Napster’s Sleazy Front Door

I’m trying out some of the online music sites, and am presently playing around with Napster. What ticks me off about these services is they try to confuse the novice into handing over their credit card details before they can get into the service, even if they have already bought a pre-paid card. The offer is ‘we just need your credit card, but it’s a free trial, honest!’. This happens at least three times, and then another pop-up window with no button to click but the one that takes you to the ‘free trial’. Anyone not absolutely sure what they’re doing is bound to click on the wrong button at some point and, eventually just hand over their credit card details just to get to the dang music store.

Of course the unsuspecting punter finds they forget to cancel and bang! At the end of the month they’re getting charged. Given a lot of the users are youngsters, I think this kind of approach, though not unusual, is appalling. Is there no shame on the part of the folk who run these services, and no legal safeguards against this kind of thing? First bad mark against Napster.

A Glimpse Of A Tentacle From The Phishing Monster

Gradually the tentacles of the Russian gangs behind phishing are appearing. But we still have no idea how it really works, and how big the beast is.

The Boston Herald reports today on the arraignment of a “suspected Russian mobster” on multiple counts of identity fraud, having allegedly obtained personal information from more than 100 victims by phishing emails.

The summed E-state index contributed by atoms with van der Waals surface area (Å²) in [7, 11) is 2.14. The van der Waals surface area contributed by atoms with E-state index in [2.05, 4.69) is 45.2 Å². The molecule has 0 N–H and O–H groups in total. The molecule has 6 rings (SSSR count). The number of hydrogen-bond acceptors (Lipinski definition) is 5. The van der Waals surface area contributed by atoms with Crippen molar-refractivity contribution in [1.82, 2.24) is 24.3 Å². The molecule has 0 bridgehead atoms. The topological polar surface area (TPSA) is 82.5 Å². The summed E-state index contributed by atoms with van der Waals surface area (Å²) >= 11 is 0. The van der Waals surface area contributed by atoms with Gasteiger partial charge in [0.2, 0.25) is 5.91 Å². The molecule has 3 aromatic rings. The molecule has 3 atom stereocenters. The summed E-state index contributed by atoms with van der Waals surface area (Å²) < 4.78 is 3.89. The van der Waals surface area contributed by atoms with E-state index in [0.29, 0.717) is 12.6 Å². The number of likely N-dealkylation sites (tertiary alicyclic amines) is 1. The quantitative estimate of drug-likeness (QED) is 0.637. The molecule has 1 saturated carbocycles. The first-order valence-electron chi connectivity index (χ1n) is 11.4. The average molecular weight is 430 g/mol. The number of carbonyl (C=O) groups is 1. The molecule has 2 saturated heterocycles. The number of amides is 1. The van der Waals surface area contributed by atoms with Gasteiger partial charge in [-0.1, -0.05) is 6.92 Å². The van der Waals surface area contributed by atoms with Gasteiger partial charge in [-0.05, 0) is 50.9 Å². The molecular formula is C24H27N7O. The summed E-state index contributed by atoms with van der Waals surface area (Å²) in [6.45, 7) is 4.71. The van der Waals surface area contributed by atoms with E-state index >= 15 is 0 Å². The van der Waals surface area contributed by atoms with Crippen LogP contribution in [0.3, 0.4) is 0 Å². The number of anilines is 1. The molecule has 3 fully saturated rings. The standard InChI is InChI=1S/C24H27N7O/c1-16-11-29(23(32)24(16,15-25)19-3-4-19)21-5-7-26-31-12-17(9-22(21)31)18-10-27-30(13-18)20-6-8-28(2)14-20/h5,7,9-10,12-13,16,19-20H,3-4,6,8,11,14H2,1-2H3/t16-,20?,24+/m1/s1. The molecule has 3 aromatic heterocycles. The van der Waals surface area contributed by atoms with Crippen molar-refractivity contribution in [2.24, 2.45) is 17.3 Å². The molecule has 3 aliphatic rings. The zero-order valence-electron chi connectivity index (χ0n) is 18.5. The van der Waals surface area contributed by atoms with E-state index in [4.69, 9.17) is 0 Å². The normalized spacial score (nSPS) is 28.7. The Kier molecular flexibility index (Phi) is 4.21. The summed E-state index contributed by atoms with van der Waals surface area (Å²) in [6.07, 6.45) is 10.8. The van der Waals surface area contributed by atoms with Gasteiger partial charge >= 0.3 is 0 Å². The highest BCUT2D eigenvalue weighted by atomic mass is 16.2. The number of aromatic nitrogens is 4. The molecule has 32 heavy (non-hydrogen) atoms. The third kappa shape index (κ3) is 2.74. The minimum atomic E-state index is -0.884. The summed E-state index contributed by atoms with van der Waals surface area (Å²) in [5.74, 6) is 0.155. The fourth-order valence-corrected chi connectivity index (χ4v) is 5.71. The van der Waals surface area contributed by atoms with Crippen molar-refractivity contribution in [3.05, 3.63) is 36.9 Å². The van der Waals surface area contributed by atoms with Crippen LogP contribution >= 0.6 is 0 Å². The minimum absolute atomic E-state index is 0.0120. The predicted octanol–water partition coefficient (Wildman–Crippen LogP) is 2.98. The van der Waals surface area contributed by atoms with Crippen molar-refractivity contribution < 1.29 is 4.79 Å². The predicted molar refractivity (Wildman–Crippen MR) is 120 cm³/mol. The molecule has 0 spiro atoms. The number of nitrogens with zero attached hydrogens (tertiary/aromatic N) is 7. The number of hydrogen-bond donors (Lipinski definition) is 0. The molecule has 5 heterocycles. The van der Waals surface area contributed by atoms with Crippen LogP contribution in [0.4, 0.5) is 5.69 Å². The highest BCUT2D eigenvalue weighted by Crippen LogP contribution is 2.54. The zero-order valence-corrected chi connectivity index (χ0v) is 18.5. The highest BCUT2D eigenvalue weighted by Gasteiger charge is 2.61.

Andrew Schwarmkoff, 28, was ordered held on $100,000 cash bail after being arraigned in Brighton District Court on multiple counts of credit card fraud, identity fraud, larceny and receiving stolen property. He is also wanted in Georgia on similar charges, and is being investigated in New Jersey.

What’s interesting is that clearly phishing is tied in, as if we didn’t know, with broader financial fraud. Schwarmkoff — if that is his real name, since investigators are unsure if they have even positively identified him — was found with “$200,000 worth of stolen merchandise, high-tech computer and credit card scanning equipment, more than 100 ID cards with fraudulently obtained information and nearly $15,000 in cash,” the Herald says.

That would at least indicate that phishing is not just an isolated occupation, and that the data obtained is not necessarily just used to empty bank accounts, but to make counterfeit cards, ID cards and all sorts of stuff. What’s also clear is that the Russians (or maybe we should say folk from the former Soviet Union states) are doing this big time. The Herald quotes sources as saying “Schwarmkoff is a member of the Russian mob and has admitted entering the country illegally. “We know some things that we don’t want to comment about,” a source said, “but he’s big time.”

Schwarmkoff, needless to say, isn’t talking. “‘Would you?’ the Herald quotes the source as saying. “Schwarmkoff,” the Herald quotes him as saying, “is more content to sit in jail than risk the consequences of ratting out the Russian mob.” That probably tells us all we need to know.